The latest edition of UKWA’s Warehouse Magazine features an interview with Chetwoods MD Tim Ward (p30) and an article on our recent Journal post about Industrial Intensification (p38). 

Extract from Warehouse Magazine April May 2021:

Chetwoods’ MD, Tim Ward, talks to Ian Halstead, guest editor of Warehouse Magazine, about his passion for sustainability, zero-carbon warehouse space and the pressure on land for industrial uses:

Q: Sustainability is now squarely back on the development agenda. Is it here to stay?

A: It’s never gone away for us as architects, but a major change is that funds now see the logic and merit in sustainability, and of investing in real estate which embodies those principles. It’s immediately cheaper to operate, worth more in the long-run and also more attractive to tenants.

It’s not a blip, or a moment, it’s a fundamental shift in mindset – and we’re delighted. We’re not just talking about the carbon footprint, but about embracing every aspect of sustainability.

Q: How important is demonstrating that sustainable space has tangible value?

A: Data is crucial. We adhere to the United Nations’ benchmarks and have our own measurement tools on every aspect from well-being to biodiversity.

We understand the concept better, so it’s easier to make the case. For the first time, investors and market analysts are also putting value on sustainability.

Q: When do you expect to see next-gen warehouses?

A: Before Covid, discussions were still about carbon footprint and removing embodied carbon, but now they’re increasingly also about operational carbon. We designed the first zero-carbon warehouse, but are already moving on at pace and looking at delivering space without offsetting.

We’ve prepared designs for a 500,000 sq ft warehouse which would be zero carbon throughout its cycle and are now in the measurement process.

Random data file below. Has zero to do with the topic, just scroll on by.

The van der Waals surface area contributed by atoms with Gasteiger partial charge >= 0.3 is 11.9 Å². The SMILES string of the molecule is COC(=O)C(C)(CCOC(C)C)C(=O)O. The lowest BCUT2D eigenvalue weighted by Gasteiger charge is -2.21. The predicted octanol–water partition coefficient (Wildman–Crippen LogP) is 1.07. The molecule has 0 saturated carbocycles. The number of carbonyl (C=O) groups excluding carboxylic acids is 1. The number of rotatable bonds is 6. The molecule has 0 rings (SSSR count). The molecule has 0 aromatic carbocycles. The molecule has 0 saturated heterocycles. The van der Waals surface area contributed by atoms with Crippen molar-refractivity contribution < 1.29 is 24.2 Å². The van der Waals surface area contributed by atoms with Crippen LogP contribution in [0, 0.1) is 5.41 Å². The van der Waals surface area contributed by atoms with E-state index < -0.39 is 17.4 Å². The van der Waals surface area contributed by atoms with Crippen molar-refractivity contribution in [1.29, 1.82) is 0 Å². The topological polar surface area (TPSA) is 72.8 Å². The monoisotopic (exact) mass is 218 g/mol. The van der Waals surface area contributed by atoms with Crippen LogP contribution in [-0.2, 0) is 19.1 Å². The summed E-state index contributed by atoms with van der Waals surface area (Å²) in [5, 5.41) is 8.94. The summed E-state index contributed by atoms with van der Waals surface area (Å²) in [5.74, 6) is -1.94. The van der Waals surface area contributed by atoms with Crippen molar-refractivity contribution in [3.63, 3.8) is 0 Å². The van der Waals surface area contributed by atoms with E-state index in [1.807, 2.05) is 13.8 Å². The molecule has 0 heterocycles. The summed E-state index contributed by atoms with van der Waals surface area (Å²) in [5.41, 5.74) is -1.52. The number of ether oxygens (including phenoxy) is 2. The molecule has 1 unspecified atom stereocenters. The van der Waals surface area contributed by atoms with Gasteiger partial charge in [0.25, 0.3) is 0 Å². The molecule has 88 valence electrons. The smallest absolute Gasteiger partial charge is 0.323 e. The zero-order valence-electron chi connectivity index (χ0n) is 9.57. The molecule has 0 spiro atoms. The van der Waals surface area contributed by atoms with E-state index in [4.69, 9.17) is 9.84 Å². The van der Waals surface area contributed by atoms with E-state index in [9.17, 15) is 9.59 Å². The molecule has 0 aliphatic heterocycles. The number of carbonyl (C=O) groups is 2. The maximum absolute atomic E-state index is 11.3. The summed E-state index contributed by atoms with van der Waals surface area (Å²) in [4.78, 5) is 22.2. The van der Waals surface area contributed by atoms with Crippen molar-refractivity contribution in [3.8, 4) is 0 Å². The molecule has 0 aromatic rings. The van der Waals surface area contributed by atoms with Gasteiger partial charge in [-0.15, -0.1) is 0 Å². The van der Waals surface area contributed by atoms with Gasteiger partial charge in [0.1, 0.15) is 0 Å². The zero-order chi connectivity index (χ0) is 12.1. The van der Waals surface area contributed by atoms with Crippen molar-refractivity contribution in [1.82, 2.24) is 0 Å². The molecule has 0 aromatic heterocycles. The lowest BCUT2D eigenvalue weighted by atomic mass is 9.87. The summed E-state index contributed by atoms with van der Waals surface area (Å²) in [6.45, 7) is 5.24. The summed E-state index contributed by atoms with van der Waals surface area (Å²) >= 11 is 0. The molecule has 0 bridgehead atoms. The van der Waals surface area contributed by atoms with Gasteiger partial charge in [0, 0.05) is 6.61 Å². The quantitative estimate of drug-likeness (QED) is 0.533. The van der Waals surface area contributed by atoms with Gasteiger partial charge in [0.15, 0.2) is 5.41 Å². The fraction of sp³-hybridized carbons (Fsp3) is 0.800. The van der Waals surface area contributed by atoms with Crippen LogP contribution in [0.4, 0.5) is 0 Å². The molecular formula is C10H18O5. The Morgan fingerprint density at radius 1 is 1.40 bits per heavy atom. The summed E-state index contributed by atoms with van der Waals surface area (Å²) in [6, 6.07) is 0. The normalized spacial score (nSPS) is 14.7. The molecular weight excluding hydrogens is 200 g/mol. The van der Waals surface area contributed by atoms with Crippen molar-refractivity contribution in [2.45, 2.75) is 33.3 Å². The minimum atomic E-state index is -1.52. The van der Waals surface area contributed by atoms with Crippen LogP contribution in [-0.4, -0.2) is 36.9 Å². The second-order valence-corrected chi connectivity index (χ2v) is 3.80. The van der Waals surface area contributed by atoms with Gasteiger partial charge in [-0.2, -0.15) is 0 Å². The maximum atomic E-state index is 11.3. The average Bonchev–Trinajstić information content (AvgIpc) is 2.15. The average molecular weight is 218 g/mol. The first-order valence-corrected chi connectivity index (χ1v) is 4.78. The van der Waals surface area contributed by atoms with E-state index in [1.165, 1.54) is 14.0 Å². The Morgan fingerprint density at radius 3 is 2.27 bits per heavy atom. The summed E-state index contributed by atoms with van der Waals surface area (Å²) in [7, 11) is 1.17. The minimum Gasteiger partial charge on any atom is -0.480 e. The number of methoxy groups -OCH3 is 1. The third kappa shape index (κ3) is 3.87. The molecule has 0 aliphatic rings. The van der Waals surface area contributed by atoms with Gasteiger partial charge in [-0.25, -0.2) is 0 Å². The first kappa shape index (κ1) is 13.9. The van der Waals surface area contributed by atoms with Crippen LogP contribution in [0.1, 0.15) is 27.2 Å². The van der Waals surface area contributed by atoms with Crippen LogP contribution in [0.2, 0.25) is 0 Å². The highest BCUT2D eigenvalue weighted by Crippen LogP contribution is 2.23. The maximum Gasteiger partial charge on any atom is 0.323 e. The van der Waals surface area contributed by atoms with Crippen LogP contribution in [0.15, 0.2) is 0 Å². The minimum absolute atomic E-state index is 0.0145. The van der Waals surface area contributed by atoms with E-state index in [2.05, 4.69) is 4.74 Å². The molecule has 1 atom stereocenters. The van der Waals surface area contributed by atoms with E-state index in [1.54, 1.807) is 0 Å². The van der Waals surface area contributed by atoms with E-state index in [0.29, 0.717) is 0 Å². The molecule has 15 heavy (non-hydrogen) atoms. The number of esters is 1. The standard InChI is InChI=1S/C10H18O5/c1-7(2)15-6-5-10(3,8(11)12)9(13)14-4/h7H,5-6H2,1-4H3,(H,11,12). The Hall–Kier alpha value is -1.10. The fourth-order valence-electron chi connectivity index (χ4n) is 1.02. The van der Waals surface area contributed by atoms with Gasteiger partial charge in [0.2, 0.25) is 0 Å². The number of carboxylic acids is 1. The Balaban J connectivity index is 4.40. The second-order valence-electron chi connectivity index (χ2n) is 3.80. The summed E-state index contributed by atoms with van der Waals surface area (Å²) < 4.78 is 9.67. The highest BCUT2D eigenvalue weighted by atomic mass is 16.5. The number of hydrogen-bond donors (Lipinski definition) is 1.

Q: Will the first fully zero-carbon warehouses be delivered by developers or operators?

A: Our design is for an operator. Their intent is to take it forward, but they have to stack all the financials up from their perspective, the build cost, the operating cost and all the other elements of their due diligence.

We believe the end value of the building will be higher because of its environmental credentials. We’re also looking at zero-carbon for developers, but obviously you need an operator involved because of the need to factor in running costs.

Q: Can the pressure for both industrial space and homes be satisfied as land supply tightens?

A: It’s a dilemma. Values for logistics and distribution space in London have risen so dramatically that some operators are already giving resi developers a run for their money and it’s becoming a growing issue elsewhere.

Q: What would be your solution?

A: I like the idea of no net loss of industrial land. If you had a suitable site where industrial buildings were (let’s say) at 40%-45% density, if you kept that density you could use the remaining land for other uses, including resi.

Q: It’s innovative – but how might council planners respond?

A: We’re working on Morden Wharf in Greenwich for U+I, and you go through commercial land to reach the residential phase. The planners had their preconceptions, but dramatically changed their opinions when they studied our proposals.

We proved to them that logistics space can look great in itself, fit well within an urban environment and sit alongside other uses. Some might think it’s radical, but it’s also a very sustainable model, particularly when you factor in the uptake of e-vehicles serving the commercial space and the residential community.

Q: Do you now expect the sustainability mindset to be adopted rapidly?

A: Obviously, nothing (however worthy) can be taken in isolation. Everything has to be woven into what’s happening in the financial world and the economy. Equally, you can’t put a cost on saving the planet.

 

[ Ian Halstead, guest editor of UKWA Warehouse Magazine April May 2021]

 

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